Home Design STRATIS TECHNOLOGY FIBRES

WHAT IS CARBON?

Carbon fibre is literally a fibre made of carbon. The carbon content is 90% or more for carbon fibres of standard modulus elasticity and 100% for carbon fibres of high modulus elasticity. Nitrogen is the secondary element.

Carbon fibre is produced by baking PolyAcryloNitrile (PAN) fibre, pitch fibre or other organic fibre in an inert atmosphere to dissociate elements other than carbon.

The two key features of carbon fibre is strength and lightness in weight. Carbon fibre has various other characteristics such as, rust resistance, and chemical and thermal stability making it a highly reliable surface.

Unlike the other fibres which we designate by their linear density (denier), carbon fibres are designated by the number of filaments per fibre. In Stratis we use 6K and 12K ('K' is short for 1,000) so each fibre will have either 6,000 or 12,000 filaments per fibre.

Stratis uses Ultra High tenacity aerospace grade carbon fibres made in Japan and Korea.

HOW IS CARBON MADE?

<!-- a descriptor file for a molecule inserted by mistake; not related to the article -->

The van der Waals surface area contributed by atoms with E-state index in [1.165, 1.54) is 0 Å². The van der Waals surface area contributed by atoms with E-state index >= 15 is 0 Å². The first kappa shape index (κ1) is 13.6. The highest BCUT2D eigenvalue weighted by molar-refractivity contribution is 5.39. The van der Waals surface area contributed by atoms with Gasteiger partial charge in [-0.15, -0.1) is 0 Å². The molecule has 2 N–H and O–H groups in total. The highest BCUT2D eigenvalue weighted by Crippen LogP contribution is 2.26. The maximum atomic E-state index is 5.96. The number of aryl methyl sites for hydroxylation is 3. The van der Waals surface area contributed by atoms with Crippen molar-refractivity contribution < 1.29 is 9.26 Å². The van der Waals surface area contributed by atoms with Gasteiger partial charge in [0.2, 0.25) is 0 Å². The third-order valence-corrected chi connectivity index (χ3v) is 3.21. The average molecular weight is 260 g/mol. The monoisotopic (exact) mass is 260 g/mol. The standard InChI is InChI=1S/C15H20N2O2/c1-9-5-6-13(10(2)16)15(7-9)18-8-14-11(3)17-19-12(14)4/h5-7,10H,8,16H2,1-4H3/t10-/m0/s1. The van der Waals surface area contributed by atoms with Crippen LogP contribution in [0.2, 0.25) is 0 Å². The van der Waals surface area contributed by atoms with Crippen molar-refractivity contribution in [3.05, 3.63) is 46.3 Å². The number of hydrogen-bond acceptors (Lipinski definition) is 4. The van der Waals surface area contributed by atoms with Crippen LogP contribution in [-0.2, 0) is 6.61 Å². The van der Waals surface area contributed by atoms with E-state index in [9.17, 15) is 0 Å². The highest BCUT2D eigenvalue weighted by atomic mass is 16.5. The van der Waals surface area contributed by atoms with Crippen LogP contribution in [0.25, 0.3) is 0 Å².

1. The starting point is a high quality PolyAcryloNitrile (PAN) precursor fibre, which is specifically engineered for carbon fibre production.

2. The PAN precursor is then stretched and tensioned to optimize molecular and structural orientation.

3. In-line quality control of the PAN precursor ensures process continuity and efficiency.

4. The precursor is exposed to hot air, turning it into oxidized polyacrylonitrile fiber.

5. It is carbonized into carbon fibre by exposing it to progressively higher temperatures in a nitrogen-filled oven.

The carbon fibre undergoes final carbonization at more than 1,000-2,000 degrees celsius to establish strength and stiffness, and to ensure it's other material properties.

6. At 2,000-3,000 degrees celsius, graphitization for high modulus types occurs.

7. The carbon fibre is surface-treated or etched to create a surface that will bond effectively.

8. A polymer coating (sizing) is applied to promote fibre-handling characteristics, wet-out and bonding.

9. Continuous fibre is wound onto bobbins.

(Top Image: Carbon Process Table)

(Bottom Image: Close-up of Carbon fibre)

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